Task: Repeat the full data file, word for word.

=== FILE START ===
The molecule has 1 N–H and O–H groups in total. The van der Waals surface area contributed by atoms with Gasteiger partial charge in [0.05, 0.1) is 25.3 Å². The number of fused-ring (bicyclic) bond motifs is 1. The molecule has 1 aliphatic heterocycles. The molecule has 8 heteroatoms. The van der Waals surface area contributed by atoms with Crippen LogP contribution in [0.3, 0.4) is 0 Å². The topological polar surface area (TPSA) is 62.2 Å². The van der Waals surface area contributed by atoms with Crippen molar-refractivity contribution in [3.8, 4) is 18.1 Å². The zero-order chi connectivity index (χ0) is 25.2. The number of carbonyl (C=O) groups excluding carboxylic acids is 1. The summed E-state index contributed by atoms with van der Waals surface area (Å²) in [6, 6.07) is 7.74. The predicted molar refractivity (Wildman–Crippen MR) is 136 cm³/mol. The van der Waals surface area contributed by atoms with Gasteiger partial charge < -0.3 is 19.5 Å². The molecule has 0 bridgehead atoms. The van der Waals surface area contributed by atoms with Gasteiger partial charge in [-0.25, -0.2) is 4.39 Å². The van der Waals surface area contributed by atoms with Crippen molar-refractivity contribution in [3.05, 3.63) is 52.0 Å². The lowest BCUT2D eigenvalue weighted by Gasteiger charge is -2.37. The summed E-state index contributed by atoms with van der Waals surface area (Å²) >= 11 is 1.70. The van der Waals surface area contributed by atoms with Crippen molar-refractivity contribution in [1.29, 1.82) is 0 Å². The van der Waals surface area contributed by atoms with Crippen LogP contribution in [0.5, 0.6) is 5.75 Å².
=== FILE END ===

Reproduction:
The molecule has 1 N–H and O–H groups in total. The van der Waals surface area contributed by atoms with Gasteiger partial charge in [0.05, 0.1) is 25.3 Å². The number of fused-ring (bicyclic) bond motifs is 1. The molecule has 1 aliphatic heterocycles. The molecule has 8 heteroatoms. The van der Waals surface area contributed by atoms with Crippen LogP contribution in [0.3, 0.4) is 0 Å². The topological polar surface area (TPSA) is 62.2 Å². The van der Waals surface area contributed by atoms with Crippen molar-refractivity contribution in [3.8, 4) is 18.1 Å². The zero-order chi connectivity index (χ0) is 25.2. The number of carbonyl (C=O) groups excluding carboxylic acids is 1. The summed E-state index contributed by atoms with van der Waals surface area (Å²) in [6, 6.07) is 7.74. The predicted molar refractivity (Wildman–Crippen MR) is 136 cm³/mol. The van der Waals surface area contributed by atoms with Gasteiger partial charge < -0.3 is 19.5 Å². The molecule has 0 bridgehead atoms. The van der Waals surface area contributed by atoms with Gasteiger partial charge in [-0.25, -0.2) is 4.39 Å². The van der Waals surface area contributed by atoms with Crippen molar-refractivity contribution in [3.05, 3.63) is 52.0 Å². The lowest BCUT2D eigenvalue weighted by Gasteiger charge is -2.37. The summed E-state index contributed by atoms with van der Waals surface area (Å²) >= 11 is 1.70. The van der Waals surface area contributed by atoms with Crippen molar-refractivity contribution in [1.29, 1.82) is 0 Å². The van der Waals surface area contributed by atoms with Crippen LogP contribution in [0.5, 0.6) is 5.75 Å².